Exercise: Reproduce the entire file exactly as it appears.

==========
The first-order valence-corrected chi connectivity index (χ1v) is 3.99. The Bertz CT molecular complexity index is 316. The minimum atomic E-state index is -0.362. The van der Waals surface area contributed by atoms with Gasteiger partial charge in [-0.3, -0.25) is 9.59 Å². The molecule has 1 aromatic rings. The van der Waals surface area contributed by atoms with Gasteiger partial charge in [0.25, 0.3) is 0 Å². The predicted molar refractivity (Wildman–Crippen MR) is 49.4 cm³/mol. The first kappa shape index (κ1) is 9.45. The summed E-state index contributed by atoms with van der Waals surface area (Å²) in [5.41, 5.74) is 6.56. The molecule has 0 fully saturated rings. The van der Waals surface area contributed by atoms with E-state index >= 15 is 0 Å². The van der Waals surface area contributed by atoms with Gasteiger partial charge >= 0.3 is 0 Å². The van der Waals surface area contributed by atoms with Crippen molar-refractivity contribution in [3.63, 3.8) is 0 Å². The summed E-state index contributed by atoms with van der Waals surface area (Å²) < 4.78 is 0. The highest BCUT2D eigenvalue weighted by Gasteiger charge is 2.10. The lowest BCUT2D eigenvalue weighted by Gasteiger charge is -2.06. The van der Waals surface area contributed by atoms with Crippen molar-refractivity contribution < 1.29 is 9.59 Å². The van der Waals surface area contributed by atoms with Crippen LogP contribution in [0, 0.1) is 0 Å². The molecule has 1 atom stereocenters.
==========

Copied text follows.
The first-order valence-corrected chi connectivity index (χ1v) is 3.99. The Bertz CT molecular complexity index is 316. The minimum atomic E-state index is -0.362. The van der Waals surface area contributed by atoms with Gasteiger partial charge in [-0.3, -0.25) is 9.59 Å². The molecule has 1 aromatic rings. The van der Waals surface area contributed by atoms with Gasteiger partial charge in [0.25, 0.3) is 0 Å². The predicted molar refractivity (Wildman–Crippen MR) is 49.4 cm³/mol. The first kappa shape index (κ1) is 9.45. The summed E-state index contributed by atoms with van der Waals surface area (Å²) in [5.41, 5.74) is 6.56. The molecule has 0 fully saturated rings. The van der Waals surface area contributed by atoms with E-state index >= 15 is 0 Å². The van der Waals surface area contributed by atoms with Gasteiger partial charge >= 0.3 is 0 Å². The van der Waals surface area contributed by atoms with Crippen molar-refractivity contribution in [3.63, 3.8) is 0 Å². The summed E-state index contributed by atoms with van der Waals surface area (Å²) < 4.78 is 0. The highest BCUT2D eigenvalue weighted by Gasteiger charge is 2.10. The lowest BCUT2D eigenvalue weighted by Gasteiger charge is -2.06. The van der Waals surface area contributed by atoms with Crippen molar-refractivity contribution < 1.29 is 9.59 Å². The van der Waals surface area contributed by atoms with Crippen LogP contribution in [0, 0.1) is 0 Å². The molecule has 1 atom stereocenters.